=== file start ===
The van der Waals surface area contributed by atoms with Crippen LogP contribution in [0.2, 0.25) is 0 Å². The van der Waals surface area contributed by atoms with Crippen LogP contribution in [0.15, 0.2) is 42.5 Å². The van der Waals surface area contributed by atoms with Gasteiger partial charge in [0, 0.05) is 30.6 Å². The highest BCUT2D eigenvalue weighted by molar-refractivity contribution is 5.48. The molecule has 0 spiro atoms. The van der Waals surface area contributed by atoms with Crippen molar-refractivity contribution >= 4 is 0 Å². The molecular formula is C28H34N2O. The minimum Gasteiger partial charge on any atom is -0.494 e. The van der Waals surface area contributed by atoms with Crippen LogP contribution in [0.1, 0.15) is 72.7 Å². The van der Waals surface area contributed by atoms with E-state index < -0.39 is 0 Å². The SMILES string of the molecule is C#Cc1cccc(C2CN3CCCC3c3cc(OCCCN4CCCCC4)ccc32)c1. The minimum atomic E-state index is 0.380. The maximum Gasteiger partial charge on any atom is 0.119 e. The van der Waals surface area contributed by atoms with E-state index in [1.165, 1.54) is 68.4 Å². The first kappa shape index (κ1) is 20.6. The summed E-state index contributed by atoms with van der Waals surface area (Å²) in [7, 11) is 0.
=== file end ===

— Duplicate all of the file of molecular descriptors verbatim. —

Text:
The van der Waals surface area contributed by atoms with Crippen LogP contribution in [0.2, 0.25) is 0 Å². The van der Waals surface area contributed by atoms with Crippen LogP contribution in [0.15, 0.2) is 42.5 Å². The van der Waals surface area contributed by atoms with Gasteiger partial charge in [0, 0.05) is 30.6 Å². The highest BCUT2D eigenvalue weighted by molar-refractivity contribution is 5.48. The molecule has 0 spiro atoms. The van der Waals surface area contributed by atoms with Crippen molar-refractivity contribution >= 4 is 0 Å². The molecular formula is C28H34N2O. The minimum Gasteiger partial charge on any atom is -0.494 e. The van der Waals surface area contributed by atoms with Crippen LogP contribution in [0.1, 0.15) is 72.7 Å². The van der Waals surface area contributed by atoms with E-state index < -0.39 is 0 Å². The SMILES string of the molecule is C#Cc1cccc(C2CN3CCCC3c3cc(OCCCN4CCCCC4)ccc32)c1. The minimum atomic E-state index is 0.380. The maximum Gasteiger partial charge on any atom is 0.119 e. The van der Waals surface area contributed by atoms with E-state index in [1.165, 1.54) is 68.4 Å². The first kappa shape index (κ1) is 20.6. The summed E-state index contributed by atoms with van der Waals surface area (Å²) in [7, 11) is 0.